Cochrane signs up to AllTrials initiative to campaign for registration and reporting of all clinical trials
April 19 , 2013
The Cochrane Collaboration, the international not-for-profit organization that produces systematic reviews of healthcare evidence and the largest database of randomized controlled trials, published online in The Cochrane Library, has today formalized its commitment to the AllTrials: All Trials Registered | All Results Reported initiative to campaign for the registration and reporting of all clinical trials.
The AllTrials campaign aims to draw attention to the crisis of unreported trial data. Hundreds of thousands of clinical trials have been conducted from which no or limited data have been made available; data critical to enabling doctors and regulators to make informed decisions about which treatments to use and fund. This is a serious problem for evidence-based healthcare researchers including The Cochrane Collaboration, because all the evidence about a treatment is needed to understand its risks and benefits. Without a complete picture of trial results available, information is lost; bad treatment decisions may be made; financial investment into ineffective treatments are approved by governments and regulators; opportunities for better and more effective treatment are missed; and trials are repeated unnecessarily, duplicating effort and wasting resources.AllTrials was launched in January 2013 by Ben Goldacre, bestselling author, broadcaster and medical doctor, whose exposé on scientific inaccuracy Bad Science  reached #1 in the UK paper back non-fiction charts; along with the charity Sense About Science; the Centre for Evidence Based Medicine in Oxford; the James Lind Initiative; and the BMJ. In the three months since its inception, AllTrials has gathered more than 47,000 signatures for its petition calling on governments, regulators and research bodies to implement trial registration and reporting measures; as well as the support of hundreds of organizations and institutions working in research, patient advocacy and health care. The Cochrane Collaboration was one of the earliest organizations to offer support, and to further demonstrate its commitment to the goals of the AllTrials initiative, has today formalized its involvement as one of the initiative’s principal supporters and organizers…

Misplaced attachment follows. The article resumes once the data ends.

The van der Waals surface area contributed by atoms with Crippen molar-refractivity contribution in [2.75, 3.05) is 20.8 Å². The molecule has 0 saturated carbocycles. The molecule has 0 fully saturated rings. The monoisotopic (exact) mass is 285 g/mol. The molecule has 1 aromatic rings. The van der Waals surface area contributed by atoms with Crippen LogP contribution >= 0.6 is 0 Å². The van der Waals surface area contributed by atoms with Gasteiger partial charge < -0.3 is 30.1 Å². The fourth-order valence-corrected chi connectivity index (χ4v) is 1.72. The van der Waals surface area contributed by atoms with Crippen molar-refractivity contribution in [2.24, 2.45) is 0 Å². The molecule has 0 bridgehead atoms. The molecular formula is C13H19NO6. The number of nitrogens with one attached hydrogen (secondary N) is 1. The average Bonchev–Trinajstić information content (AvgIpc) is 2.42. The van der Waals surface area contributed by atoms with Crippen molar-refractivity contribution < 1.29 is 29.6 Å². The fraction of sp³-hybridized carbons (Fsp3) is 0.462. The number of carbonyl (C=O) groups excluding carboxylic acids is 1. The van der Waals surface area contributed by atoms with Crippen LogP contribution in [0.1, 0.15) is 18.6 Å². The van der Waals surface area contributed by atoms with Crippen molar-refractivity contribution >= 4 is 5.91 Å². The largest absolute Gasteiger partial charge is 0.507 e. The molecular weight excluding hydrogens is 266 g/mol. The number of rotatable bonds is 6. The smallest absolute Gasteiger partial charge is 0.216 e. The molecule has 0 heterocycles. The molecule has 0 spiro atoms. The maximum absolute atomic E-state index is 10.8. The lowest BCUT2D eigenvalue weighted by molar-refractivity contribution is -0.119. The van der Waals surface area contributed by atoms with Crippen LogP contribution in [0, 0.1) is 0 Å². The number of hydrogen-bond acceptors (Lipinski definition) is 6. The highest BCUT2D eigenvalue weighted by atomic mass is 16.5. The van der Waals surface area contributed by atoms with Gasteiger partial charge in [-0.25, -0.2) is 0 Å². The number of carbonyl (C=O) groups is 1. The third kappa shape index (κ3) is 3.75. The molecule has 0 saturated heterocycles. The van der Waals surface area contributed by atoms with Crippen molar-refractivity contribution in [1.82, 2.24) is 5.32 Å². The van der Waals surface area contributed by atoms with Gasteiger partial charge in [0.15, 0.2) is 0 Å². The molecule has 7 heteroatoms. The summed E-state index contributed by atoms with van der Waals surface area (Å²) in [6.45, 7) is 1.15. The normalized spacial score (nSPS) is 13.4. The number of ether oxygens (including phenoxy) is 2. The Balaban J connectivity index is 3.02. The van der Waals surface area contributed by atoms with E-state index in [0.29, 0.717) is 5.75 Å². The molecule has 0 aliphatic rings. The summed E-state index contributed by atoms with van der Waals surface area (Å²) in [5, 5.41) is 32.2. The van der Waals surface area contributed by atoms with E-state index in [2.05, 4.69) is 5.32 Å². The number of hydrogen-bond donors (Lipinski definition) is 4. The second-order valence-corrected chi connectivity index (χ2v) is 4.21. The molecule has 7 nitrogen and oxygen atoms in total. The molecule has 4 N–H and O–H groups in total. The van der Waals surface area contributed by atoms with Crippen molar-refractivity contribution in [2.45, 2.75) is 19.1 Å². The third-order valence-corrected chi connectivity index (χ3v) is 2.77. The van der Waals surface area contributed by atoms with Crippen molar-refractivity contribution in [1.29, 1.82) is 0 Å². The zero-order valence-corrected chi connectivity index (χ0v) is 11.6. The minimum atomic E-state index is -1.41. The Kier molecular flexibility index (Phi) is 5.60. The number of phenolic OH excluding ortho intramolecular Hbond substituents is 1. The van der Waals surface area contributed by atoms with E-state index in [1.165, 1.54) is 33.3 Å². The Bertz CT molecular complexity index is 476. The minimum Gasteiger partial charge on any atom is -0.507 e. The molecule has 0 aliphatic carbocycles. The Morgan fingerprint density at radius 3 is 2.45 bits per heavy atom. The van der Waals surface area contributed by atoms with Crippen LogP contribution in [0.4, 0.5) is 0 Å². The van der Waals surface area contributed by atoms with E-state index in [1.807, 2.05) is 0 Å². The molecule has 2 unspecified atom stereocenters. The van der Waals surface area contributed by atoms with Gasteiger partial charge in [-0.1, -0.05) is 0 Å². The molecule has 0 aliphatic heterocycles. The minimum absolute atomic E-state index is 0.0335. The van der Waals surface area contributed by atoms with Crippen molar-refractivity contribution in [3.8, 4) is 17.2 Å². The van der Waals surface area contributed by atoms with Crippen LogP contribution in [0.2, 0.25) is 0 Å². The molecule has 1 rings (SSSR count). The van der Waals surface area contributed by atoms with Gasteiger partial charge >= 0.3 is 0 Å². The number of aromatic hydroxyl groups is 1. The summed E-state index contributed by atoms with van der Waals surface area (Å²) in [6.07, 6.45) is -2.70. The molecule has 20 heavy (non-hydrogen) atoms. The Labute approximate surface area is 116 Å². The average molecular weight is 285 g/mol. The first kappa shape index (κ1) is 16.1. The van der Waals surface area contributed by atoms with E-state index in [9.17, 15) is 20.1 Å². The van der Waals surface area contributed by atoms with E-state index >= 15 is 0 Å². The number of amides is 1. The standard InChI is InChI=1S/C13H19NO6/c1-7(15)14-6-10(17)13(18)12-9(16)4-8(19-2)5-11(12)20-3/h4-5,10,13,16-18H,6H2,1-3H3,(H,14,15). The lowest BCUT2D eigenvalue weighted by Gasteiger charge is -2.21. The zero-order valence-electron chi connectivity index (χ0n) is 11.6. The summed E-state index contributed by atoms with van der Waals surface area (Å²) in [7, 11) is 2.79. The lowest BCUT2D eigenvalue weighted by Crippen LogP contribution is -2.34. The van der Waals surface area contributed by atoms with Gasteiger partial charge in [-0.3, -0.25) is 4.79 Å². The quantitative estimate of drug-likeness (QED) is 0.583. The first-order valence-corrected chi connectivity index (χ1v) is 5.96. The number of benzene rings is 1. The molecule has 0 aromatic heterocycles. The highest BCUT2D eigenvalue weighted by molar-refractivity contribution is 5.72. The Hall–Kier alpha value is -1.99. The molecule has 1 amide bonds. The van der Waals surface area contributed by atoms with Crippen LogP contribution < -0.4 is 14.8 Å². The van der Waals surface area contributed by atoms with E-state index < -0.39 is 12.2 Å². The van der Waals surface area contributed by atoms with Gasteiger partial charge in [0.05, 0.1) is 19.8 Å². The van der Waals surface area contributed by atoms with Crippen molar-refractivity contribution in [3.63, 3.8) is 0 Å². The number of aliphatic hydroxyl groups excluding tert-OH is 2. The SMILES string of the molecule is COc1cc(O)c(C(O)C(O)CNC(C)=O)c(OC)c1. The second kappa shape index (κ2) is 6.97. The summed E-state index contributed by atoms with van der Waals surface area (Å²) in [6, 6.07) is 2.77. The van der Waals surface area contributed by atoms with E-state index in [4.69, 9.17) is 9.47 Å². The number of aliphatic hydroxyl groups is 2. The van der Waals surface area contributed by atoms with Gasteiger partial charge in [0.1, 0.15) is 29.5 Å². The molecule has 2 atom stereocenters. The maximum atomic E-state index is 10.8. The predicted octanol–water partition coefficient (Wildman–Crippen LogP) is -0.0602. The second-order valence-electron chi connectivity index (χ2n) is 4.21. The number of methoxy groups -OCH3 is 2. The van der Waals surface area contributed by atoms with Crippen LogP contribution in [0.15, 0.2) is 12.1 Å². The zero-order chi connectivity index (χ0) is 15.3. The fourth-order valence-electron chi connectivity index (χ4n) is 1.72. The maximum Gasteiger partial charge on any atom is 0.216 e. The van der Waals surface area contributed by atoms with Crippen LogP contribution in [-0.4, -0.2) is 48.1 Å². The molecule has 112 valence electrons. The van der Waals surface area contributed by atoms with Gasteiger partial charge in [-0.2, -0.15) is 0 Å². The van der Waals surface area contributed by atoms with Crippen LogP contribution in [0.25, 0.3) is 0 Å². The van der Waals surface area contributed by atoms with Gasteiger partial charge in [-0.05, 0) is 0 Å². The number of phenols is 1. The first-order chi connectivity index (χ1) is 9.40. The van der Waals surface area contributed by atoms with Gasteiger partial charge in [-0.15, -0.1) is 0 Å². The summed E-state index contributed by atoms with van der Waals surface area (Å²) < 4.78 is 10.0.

As much as I’m interested in knowing how these recent events and Ben’s particular style became the kindling that finally seems to have ignited a blaze so long overdue, I’m even more interested in how we got this far off of the track in the first place. When I arrived in medical school, I fell in love with the literature. I had been a product of that post-Sputnik age where the only question was what kind of scientist were you going to be and had lived a life surrounded by text-books, but the medical literature was so much more. It came weekly or monthly, and you could even sometimes feel science moving. Later, in a fellowship, I was involved in a project that involved looking back through the old literature with a new idea to see if its roots were previously apparent – and they were. They had been dutifully recorded for years, awaiting our data from a new electron microscope technique to make sense of a piece of it. I couldn’t imagine anything more interesting than that kind of continuity.
I personally left the thread of the contemporary psychiatry literature thirty years ago. Maybe I should say it like it felt. It felt like it left me as it became rapidly and monotonously biologified after 1980, and I was focused on other things. But coming back to it in recent years, I’m afraid that my attitude of wonder has changed. I don’t trust it anymore, or the process that creates it. In former days, there was plenty that I thought was wrong, but not wrong on purpose. There are so many clinical trials that are misrepresented. All the old graphs, tables, and statistics are there, but they have to be read in a different way. After the title, the next most important parts are the funding source, the acknowledgements, the disclosures, the authors’ affiliations (and worse, there was a period where that information wasn’t even available). Beside the monotonous trials, there were reviews and perspectives that were thinly disguised commercials. And in the psychiatric literature, there has been an absence – a dirth of a medical skepticism that I’d become used to. Everything was just great. My impression is that this b.s. factor in the psychiatric literature is unique, or at least much more prevalent than elsewhere in medicine.
So as we move forward hopefully with a new resolve to make our scientific literature actually scientific, I think we’re duty-bound to figure out why it hasn’t been for such a long time. Why would the JAACAP publish Paxil Study 329 over the objections of the peer reviewers? Why, in light of the abundant available evidence would the editor refuse to retract it even now? Why would a terminally flawed meta-analysis like that published in the Archives of General Psychiatry last year by Robert Gibbons et al be published at all, or still be there? Why would a requirement to publish trial results on clinicaltrials.gov within a year of a trial’s completion be ignored most of the time with no apparent consequences?